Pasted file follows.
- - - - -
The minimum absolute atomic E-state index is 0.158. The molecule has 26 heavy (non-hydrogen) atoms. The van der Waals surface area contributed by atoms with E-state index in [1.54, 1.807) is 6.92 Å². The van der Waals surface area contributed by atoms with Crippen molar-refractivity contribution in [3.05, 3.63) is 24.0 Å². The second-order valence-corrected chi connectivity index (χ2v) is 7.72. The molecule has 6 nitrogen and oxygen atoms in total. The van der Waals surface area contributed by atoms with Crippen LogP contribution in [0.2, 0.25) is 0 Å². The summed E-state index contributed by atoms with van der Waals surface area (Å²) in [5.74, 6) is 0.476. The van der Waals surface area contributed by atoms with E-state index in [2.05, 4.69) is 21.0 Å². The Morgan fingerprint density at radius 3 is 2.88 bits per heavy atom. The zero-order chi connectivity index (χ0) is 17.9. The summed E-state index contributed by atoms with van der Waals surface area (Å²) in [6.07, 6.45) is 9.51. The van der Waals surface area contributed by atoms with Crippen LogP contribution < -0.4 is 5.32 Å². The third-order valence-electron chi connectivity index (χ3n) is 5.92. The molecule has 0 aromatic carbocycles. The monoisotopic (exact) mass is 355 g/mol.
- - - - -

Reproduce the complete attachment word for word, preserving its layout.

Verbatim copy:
The minimum absolute atomic E-state index is 0.158. The molecule has 26 heavy (non-hydrogen) atoms. The van der Waals surface area contributed by atoms with E-state index in [1.54, 1.807) is 6.92 Å². The van der Waals surface area contributed by atoms with Crippen molar-refractivity contribution in [3.05, 3.63) is 24.0 Å². The second-order valence-corrected chi connectivity index (χ2v) is 7.72. The molecule has 6 nitrogen and oxygen atoms in total. The van der Waals surface area contributed by atoms with Crippen LogP contribution in [0.2, 0.25) is 0 Å². The summed E-state index contributed by atoms with van der Waals surface area (Å²) in [5.74, 6) is 0.476. The van der Waals surface area contributed by atoms with E-state index in [2.05, 4.69) is 21.0 Å². The Morgan fingerprint density at radius 3 is 2.88 bits per heavy atom. The zero-order chi connectivity index (χ0) is 17.9. The summed E-state index contributed by atoms with van der Waals surface area (Å²) in [6.07, 6.45) is 9.51. The van der Waals surface area contributed by atoms with Crippen LogP contribution < -0.4 is 5.32 Å². The third-order valence-electron chi connectivity index (χ3n) is 5.92. The molecule has 0 aromatic carbocycles. The monoisotopic (exact) mass is 355 g/mol.